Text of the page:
Thursday, January 19, 2006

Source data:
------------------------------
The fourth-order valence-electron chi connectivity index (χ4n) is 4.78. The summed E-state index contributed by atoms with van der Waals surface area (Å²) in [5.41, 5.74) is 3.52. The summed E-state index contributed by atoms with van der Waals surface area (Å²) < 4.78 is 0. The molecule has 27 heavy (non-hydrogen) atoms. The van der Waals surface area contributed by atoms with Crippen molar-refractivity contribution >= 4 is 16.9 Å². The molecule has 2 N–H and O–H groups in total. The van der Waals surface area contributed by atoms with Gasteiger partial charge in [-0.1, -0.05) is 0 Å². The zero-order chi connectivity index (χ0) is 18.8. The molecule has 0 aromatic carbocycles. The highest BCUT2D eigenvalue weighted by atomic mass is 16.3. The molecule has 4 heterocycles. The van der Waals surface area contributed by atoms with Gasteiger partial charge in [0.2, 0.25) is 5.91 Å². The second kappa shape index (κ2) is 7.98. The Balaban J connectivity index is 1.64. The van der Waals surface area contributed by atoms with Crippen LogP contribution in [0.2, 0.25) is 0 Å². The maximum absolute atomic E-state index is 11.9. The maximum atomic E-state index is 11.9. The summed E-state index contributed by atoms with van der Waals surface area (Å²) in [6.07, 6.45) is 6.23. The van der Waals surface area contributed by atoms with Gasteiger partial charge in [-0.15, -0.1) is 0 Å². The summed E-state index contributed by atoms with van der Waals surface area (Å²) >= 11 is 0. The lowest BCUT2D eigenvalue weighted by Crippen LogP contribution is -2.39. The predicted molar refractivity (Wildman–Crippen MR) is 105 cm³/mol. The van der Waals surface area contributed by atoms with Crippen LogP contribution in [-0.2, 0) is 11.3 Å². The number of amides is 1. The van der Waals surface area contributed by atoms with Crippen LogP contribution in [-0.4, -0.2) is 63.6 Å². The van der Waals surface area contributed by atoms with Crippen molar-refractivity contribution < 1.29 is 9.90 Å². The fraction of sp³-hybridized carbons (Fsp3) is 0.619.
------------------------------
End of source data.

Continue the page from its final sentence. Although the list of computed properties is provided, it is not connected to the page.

A rather ho-hum semi-musical bit of whimsy which seems designed as a launching pad for radio singer Kenny Baker's movie career; it didn't quite work, given that he only made a few more films over the next ten years, then retired from the screen. He comes off like a hayseed Dick Powell without the touch of sophistication that Powell brought to his parts. Baker plays Claude Dodd, an electrician from the small town of Pewamo who is discovered singing at the local strawberry festival by a big-city mattress manufacturer (Ferris Taylor, whose company is called Morpheus Mattress). Taylor likes the boy's rich baritone voice, and the fact that his wife fell asleep while Baker was singing makes Taylor think that Baker would be a natural to sing soothing tunes on his company-sponsored late night radio show. But by the time Baker gets on the air, he has had an operation due to an attack of "quinsy" (yes, it's says it's an inflamed abscess of the tonsils) and his baritone has risen to tenor. Taylor isn't happy, but the listening audience loves him and the radio station owner (Henry O'Neill) signs him to a big-money contract to sing on the Toothpaste Hour. In one of the most artificial plot contrivances ever, it turns out that Baker also has an invention that can make old radios sound like new, and this gets him entangled with a swindler (John Eldredge). The somewhat homely and naive Baker also winds up with three women after him: opera singer Alice Brady, conniving Gertrude Michael, and radio station secretary Jane Wyman, who of course is the one he ends up with, but not until a series of con jobs, ransackings, and misunderstandings (not to mention another case of quinsy) sends him back to the simple life in Pewamo. Baker is rather drab, but he is surrounded by a competent cast, highlighted by the delightful Brady, in high diva mode, and the reliable Frank McHugh as his friend and manager. Harry Davenport has a small role as a Pewamo doctor, and if you watch carefully, you may see William Hopper and Dave O'Brien in uncredited bits. Baker's baritone song, "If I Were a Lily," is a hoot, and a later song, "Remember Me," was nominated for an Oscar, but otherwise the music is not particularly memorable. [TCM]

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